Have the recent headlines highlighting health concerns got you paranoid? Here are top practices to keep you healthy in the gym, courtesy of IDEA member Linda LaRue, RN, MEd, ATC:
Beware the Buffer. Studies show that germs from a sneezing or coughing person can travel up to 6 feet. Keep your distance from someone showing signs of impaired health.
Keep It Clean. Don’t count on all exercisers to clean equipment once they’re finished with it. Sanitize the
equipment both before and after use.
Exercise guidelines call for people with osteoporosis to avoid flexing or twisting the spine (National Osteoporosis Foundation 2015). This makes training the core a little more challenging. Planks (side and prone) and bridges are both great options, but they can get boring. The exercises below safely target the core without spinal flexion or twisting.
Stand sideways to wall, hands centered on stability ball. Arms are straight, at shoulder level. Press hands into ball, and tap each foot back (alternate).
Cellphones, computers, tablets. All of these are important tools that help you to run a successful fitness business. But technology can seep into every moment of your life and take over. Do you need to step away from email or give your smartphone a rest from time to time? Discover why you’ll be a better entrepreneur if you explore options for setting limits around technology and just say no to it some of the time.
Not everyone likes to focus on eccentric contractions, but this style of training deserves more attention because it may be a "secret weapon" for creating healthier joints and a long, lean body. Research reveals the perks for newcomers and well-trained athletes.
newsletter_teaser: Not everyone likes to focus on eccentric contractions, but this style of training deserves more attention because it may be a "secret weapon" for creating healthier joints and a long, lean body. Research reveals the perks for newcomers and well-trained athletes.
Extreme conditioning programs (ECPs) promise vastly improved fitness in relatively short periods of time, which appeals to a cross-section of the U.S. civilian and military populations.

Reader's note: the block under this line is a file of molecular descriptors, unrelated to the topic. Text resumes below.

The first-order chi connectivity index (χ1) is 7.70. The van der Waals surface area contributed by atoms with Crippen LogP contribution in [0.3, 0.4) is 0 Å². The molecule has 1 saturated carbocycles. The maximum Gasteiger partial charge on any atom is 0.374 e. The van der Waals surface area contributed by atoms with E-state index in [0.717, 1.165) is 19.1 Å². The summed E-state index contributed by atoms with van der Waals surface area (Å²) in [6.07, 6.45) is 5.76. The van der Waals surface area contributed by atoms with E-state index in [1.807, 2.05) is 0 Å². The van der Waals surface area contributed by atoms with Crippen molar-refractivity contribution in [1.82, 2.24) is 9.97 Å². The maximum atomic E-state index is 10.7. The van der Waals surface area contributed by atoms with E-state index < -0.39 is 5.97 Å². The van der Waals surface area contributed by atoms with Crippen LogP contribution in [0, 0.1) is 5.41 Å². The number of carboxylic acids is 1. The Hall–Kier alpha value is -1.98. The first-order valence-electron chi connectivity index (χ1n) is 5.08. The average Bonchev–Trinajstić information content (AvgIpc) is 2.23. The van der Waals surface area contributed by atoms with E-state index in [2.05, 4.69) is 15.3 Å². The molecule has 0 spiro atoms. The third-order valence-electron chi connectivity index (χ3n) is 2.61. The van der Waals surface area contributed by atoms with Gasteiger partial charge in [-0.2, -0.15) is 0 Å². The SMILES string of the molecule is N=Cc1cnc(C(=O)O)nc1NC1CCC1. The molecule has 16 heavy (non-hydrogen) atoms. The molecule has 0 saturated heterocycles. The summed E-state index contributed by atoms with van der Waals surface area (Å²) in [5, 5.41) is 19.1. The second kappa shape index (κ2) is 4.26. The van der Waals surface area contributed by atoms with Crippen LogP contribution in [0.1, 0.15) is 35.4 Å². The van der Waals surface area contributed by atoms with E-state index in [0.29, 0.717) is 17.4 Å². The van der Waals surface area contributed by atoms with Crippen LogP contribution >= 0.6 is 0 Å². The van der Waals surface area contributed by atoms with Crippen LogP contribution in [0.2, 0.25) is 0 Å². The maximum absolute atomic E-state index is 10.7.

newsletter_teaser: Extreme conditioning programs promise vastly improved fitness in relatively short periods of time, which appeals to a cross-section of exercisers. Yet many health professionals fear that these high-powered programs increase the risk of injury.
Many men struggle with inflexibility and diminished joint range of motion, especially as they age. Hip tightness, for example, can hinder athletic performance and possibly lead to various injuries. Unfortunately, stretching often takes a back seat to cardiovascular and strength training.
Whether we’re vacationing with our family or heading to the 2015 IDEA World Fitness ConventionTM with 12,000 other fitness enthusiasts, it can be challenging to stay fit when we’re on the road. Even the healthiest exercise professionals can get caught off-guard with aches, pains, stress and guilt that prevent us from having fun and functioning at our best.
If travel throws the fittest of us off track, imagine what it does to everyone else.
An Objective Eye
It can be difficult to take a step back and be objective when it comes to your own health. Katy Bowman, MS, director of the Restorative Exercise Institute in Ventura, California, and author
of Move Your DNA: Restore Your Health Through Natural Movement (Propriometrics Press 2014), suggests you write down